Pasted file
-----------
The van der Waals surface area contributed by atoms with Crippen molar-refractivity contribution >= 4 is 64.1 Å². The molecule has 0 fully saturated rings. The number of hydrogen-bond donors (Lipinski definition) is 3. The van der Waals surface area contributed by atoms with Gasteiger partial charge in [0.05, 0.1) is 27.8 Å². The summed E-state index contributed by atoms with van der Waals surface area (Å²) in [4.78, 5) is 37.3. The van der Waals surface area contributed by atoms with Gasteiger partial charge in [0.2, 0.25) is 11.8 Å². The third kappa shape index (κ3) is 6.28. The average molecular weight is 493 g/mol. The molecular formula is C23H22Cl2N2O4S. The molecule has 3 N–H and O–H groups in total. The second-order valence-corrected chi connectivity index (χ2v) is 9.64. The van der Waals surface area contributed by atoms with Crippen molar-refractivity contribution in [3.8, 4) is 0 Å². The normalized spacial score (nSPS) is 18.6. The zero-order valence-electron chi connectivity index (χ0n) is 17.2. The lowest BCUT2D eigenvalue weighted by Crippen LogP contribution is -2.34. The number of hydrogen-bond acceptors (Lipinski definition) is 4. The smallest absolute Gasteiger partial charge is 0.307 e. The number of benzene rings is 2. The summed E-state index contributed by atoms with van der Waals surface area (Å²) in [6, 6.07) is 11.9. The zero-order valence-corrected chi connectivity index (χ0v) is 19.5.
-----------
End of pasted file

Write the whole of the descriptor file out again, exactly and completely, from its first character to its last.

The van der Waals surface area contributed by atoms with Crippen molar-refractivity contribution >= 4 is 64.1 Å². The molecule has 0 fully saturated rings. The number of hydrogen-bond donors (Lipinski definition) is 3. The van der Waals surface area contributed by atoms with Gasteiger partial charge in [0.05, 0.1) is 27.8 Å². The summed E-state index contributed by atoms with van der Waals surface area (Å²) in [4.78, 5) is 37.3. The van der Waals surface area contributed by atoms with Gasteiger partial charge in [0.2, 0.25) is 11.8 Å². The third kappa shape index (κ3) is 6.28. The average molecular weight is 493 g/mol. The molecular formula is C23H22Cl2N2O4S. The molecule has 3 N–H and O–H groups in total. The second-order valence-corrected chi connectivity index (χ2v) is 9.64. The van der Waals surface area contributed by atoms with Crippen molar-refractivity contribution in [3.8, 4) is 0 Å². The normalized spacial score (nSPS) is 18.6. The zero-order valence-electron chi connectivity index (χ0n) is 17.2. The lowest BCUT2D eigenvalue weighted by Crippen LogP contribution is -2.34. The number of hydrogen-bond acceptors (Lipinski definition) is 4. The smallest absolute Gasteiger partial charge is 0.307 e. The number of benzene rings is 2. The summed E-state index contributed by atoms with van der Waals surface area (Å²) in [6, 6.07) is 11.9. The zero-order valence-corrected chi connectivity index (χ0v) is 19.5.